What is ABA? (11 Things to Know!)
The technical definition of ABA is: “Applied Behavior Analysis is the science in which procedures derived from principles of behavior are systematically applied to improve socially significant behavior to a meaningful degree and to demonstrate experimentally that the procedures employed were responsible for the improvement in behavior”. (Cooper, Heron, and Heward, 1987)
Applied: Important to those involved AND/OR to society.
Behavior: Has to be something observable. Anything a dead man cannot do (walking, running, sitting, eating, dressing).
Analysis: Demonstrates a relationship between the changes made to the environment and the behavior.
11 Important things to know about ABA
- ABA is a scientific approach to change behavior.
- ABA does not mean 1:1 discrete trial instruction only.
- ABA can be used 1:1 and in groups.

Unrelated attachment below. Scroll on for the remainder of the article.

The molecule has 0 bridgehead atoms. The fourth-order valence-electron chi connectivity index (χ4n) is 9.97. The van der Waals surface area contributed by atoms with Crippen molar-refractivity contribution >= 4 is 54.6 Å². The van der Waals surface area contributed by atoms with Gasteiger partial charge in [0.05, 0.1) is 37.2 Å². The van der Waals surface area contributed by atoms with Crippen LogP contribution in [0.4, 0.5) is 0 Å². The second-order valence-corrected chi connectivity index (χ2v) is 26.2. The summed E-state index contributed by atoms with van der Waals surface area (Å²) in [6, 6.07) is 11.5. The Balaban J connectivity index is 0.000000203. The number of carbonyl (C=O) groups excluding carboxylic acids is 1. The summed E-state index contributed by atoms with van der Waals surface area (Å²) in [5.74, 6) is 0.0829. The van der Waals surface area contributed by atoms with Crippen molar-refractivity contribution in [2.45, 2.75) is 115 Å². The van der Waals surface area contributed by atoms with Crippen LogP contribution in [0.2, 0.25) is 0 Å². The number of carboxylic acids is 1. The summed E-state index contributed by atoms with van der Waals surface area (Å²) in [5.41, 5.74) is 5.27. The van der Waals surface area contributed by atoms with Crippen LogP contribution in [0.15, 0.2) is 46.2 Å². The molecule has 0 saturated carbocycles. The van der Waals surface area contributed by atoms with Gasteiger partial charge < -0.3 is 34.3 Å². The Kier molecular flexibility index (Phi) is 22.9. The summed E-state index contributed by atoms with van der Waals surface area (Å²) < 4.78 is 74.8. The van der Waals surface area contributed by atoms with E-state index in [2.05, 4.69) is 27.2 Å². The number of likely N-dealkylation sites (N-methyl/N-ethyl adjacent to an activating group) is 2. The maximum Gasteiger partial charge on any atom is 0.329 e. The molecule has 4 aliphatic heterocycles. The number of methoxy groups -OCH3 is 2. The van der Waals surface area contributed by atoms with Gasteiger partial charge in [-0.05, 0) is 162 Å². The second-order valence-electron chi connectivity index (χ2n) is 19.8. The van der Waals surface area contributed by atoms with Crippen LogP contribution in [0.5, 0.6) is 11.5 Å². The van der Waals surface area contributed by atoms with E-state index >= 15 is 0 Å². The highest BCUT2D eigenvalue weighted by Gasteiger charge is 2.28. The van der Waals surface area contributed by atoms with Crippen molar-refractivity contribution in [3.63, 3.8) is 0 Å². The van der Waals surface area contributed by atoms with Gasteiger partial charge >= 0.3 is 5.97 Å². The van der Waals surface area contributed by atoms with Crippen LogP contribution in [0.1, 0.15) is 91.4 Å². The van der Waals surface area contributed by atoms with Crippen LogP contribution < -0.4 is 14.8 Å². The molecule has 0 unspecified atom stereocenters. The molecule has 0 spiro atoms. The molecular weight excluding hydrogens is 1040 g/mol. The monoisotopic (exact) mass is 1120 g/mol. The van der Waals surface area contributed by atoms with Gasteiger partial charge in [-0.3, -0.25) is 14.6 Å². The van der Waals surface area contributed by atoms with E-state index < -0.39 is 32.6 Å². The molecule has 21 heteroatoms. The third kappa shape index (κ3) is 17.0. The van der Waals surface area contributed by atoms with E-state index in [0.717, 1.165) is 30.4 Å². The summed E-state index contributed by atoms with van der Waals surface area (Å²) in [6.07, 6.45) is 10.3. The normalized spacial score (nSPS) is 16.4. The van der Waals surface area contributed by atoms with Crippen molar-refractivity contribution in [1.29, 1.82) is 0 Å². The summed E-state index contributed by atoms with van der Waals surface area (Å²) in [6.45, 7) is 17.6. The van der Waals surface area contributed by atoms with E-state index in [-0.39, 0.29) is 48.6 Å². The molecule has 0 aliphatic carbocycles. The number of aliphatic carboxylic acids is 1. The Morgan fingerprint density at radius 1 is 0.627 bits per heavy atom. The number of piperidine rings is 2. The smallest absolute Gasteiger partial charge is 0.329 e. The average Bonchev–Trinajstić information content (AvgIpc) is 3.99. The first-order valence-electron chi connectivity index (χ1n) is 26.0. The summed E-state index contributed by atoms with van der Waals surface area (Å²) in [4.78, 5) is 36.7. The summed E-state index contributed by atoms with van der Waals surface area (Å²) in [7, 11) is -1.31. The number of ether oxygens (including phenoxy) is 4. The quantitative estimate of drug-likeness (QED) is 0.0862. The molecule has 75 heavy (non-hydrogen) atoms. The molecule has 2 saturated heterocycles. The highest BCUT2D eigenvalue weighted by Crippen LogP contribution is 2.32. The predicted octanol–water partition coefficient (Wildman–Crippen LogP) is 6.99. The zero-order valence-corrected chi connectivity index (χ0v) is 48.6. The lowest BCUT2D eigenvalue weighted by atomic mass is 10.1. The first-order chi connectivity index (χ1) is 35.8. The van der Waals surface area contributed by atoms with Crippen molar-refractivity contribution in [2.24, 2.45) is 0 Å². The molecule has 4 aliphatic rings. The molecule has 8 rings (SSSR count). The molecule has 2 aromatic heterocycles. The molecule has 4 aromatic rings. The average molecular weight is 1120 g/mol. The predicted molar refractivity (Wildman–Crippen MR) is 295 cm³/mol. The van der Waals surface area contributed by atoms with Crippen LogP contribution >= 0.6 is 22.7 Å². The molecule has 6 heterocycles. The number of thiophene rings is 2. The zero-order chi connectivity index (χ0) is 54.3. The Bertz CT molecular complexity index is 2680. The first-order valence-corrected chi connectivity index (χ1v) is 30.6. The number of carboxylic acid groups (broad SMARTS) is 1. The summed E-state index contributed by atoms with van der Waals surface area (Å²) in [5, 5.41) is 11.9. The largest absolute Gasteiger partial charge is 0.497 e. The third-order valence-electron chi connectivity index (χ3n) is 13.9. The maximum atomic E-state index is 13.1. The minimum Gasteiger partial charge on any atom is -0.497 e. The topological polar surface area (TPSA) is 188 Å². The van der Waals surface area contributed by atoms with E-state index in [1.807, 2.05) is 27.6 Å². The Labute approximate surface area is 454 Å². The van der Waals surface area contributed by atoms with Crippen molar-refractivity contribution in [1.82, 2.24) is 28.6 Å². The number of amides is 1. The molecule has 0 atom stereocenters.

- ABA is a broad umbrella of teaching methodologies and intervention methods.
- ABA can be broken down into three basic teaching methodologies for children with Autism and related developmental disabilities:
(i) discrete trial teaching (DTT)
(ii) incidental teaching (IT)
(iii) Verbal behavior teaching (VB)
- ABA uses consequences (reinforcement and punishment) to change behavior.
- ABA is used in schools, homes, communities, workplaces, hospitals, etc.
- ABA can be used with ANYONE.
- ABA is most commonly known as a concept used with individuals diagnosed with the Autism Spectrum.
- ABA is NOT a book, table, some candy, and an ASD student.
- ABA is what you are already doing every day with everyone you come in contact with.
To learn more about ABA and its history visit Special Learning online and download the e-book ABA Overview: Introduction to Applied Behavior Analysis.
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